• The problem with dissolving is in more complex shapes it can become an absolute nightmare and there is clearly a way to do it without dissolving (I added a proof photo to my post).
– mike
Jan 11 at 10:16
• I agree , to import an svg in blender 3.0 is simple ....and so it should be BUT trying to work with it and trying to change one into a clean faced mesh has been a nightmare with the lines etc and still cant see why as it is just a simple vector , a lot simpler than other meshes so baffled why , i also cant subdivide or bevel once i have spent hours putting in a simple logo , Blender is amazing but the svg side of things is a complete nightmare , i have come up with work arounds but no idea why it is so complicated for imported vectors Jan 11 at 16:32

You don't need to convert it to grease pencil, you can convert it directly to a mesh :

This is the star after I imported it :

The origin is at an odd place so, for convenience, I center it in the star with Object > Set Origin > Origin to Center of Mass (I prefer this in this case since Origin to Geometry gives a slightly different result) and then ALT + G to recenter the star at the center of the scene :

You can scale the star up if you want.

Now you can convert it to a mesh with Object > Convert > Mesh :

And you have the mesh with the messy geometry that you don't like :

If you don't mind having n-gons, you can go to Edit Mode, switch to Edge mode (pressing 2 from the number row) just select the outline with ALT + click until you have all of it selected (or right-click if you use right-click select like me) then CTRL + I to invert the selection so that you have only the inner edges selected :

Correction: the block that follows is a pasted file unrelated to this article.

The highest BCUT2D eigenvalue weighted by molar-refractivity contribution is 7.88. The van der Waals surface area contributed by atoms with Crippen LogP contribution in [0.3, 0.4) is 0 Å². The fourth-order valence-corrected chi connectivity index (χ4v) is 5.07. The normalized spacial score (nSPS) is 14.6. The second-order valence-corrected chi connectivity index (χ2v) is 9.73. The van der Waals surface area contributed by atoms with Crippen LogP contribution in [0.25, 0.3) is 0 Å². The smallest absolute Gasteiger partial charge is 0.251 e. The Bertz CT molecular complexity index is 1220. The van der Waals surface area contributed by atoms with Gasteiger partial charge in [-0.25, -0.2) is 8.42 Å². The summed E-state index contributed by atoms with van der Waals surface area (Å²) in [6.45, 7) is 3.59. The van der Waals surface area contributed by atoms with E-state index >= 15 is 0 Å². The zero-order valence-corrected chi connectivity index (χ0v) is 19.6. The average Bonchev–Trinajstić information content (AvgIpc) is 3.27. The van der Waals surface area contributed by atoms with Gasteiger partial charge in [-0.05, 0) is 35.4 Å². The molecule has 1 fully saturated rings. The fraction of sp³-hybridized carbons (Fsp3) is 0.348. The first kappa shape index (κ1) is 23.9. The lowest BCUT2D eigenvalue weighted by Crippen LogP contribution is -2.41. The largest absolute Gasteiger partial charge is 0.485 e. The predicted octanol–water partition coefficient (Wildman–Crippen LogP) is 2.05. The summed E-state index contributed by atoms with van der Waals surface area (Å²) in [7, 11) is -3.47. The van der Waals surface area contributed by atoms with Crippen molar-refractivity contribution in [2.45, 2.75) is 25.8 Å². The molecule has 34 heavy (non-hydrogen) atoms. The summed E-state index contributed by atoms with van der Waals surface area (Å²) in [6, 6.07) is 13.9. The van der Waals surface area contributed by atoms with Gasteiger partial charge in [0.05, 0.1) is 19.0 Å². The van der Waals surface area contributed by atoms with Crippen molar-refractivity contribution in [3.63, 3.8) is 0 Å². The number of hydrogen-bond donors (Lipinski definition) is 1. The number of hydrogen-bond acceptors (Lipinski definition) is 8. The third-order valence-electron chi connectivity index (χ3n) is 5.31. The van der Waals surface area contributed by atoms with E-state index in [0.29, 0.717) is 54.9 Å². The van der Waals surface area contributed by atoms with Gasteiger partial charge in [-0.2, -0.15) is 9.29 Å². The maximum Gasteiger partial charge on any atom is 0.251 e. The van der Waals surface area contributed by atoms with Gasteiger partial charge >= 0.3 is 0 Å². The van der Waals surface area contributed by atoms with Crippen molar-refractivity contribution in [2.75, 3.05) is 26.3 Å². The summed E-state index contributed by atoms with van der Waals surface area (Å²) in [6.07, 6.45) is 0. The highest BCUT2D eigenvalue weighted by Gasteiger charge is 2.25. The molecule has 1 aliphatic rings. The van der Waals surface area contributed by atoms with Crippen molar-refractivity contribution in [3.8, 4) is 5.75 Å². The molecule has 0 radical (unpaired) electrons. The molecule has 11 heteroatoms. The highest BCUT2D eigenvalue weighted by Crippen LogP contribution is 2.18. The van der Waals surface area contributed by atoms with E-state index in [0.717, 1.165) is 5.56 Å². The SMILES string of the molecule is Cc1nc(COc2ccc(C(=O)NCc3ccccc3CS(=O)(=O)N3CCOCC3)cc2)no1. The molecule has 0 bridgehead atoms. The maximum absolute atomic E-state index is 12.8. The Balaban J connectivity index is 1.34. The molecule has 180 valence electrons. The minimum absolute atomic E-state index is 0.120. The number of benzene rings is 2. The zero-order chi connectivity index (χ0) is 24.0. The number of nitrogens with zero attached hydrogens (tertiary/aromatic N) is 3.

And then, you can press X then chose Edges to delete the edges and you should be left with the outline :

From there you can press A then F to fill and extrude to have your star :

I hope this solves your problem.

EDIT

Alternatively, as @Robin commented, you can also use Limited Dissolve to get rid of the unwanted geometry :

It merges all the faces by dissolving the edges and vertices separating flat regions, you can adjust the angle threshold by pressing F9 after clicking on Limited Dissolve :

• Those steps to dissolve mesh are exactly what needs to AND CAN BE AVOIDED. I have generated a 3D star (I just did it again) with faces on both sides and NO NEED FOR DISSOLVING VERTEXES OR LINES. The procedure you describe can create insanely complicated problems and trying to dissolve them all is horrible and unnecessary. There is a better workflow but it is very hard to narrow down and make work consistently.
– mike
Jan 11 at 9:55
• You can see my edits to my post where I post a perfect 3D star I was able to make WITH NO DISSOLVING. I just don't know how to do it consistently or why it only works sometimes.
– mike
Jan 11 at 10:00
• @mike dissolving helps create a less complex mesh. Look at how many extra vertices and faces you have compared to this answer. Unless you're planing to do something with those extra faces (e.g. animate) it just creates bad geometry for no good reason. Jan 11 at 10:20
• I didn't think of that Luciano, you're right. mqbaka mqbaka I take it back - the dissolve method you describe is better than what I had found. I remember when I was doing more complex shapes the dissolve was causing me problems but I guess that's another bridge to cross another day. This seems better for this specific issue. Thanks.
– mike
Jan 11 at 10:25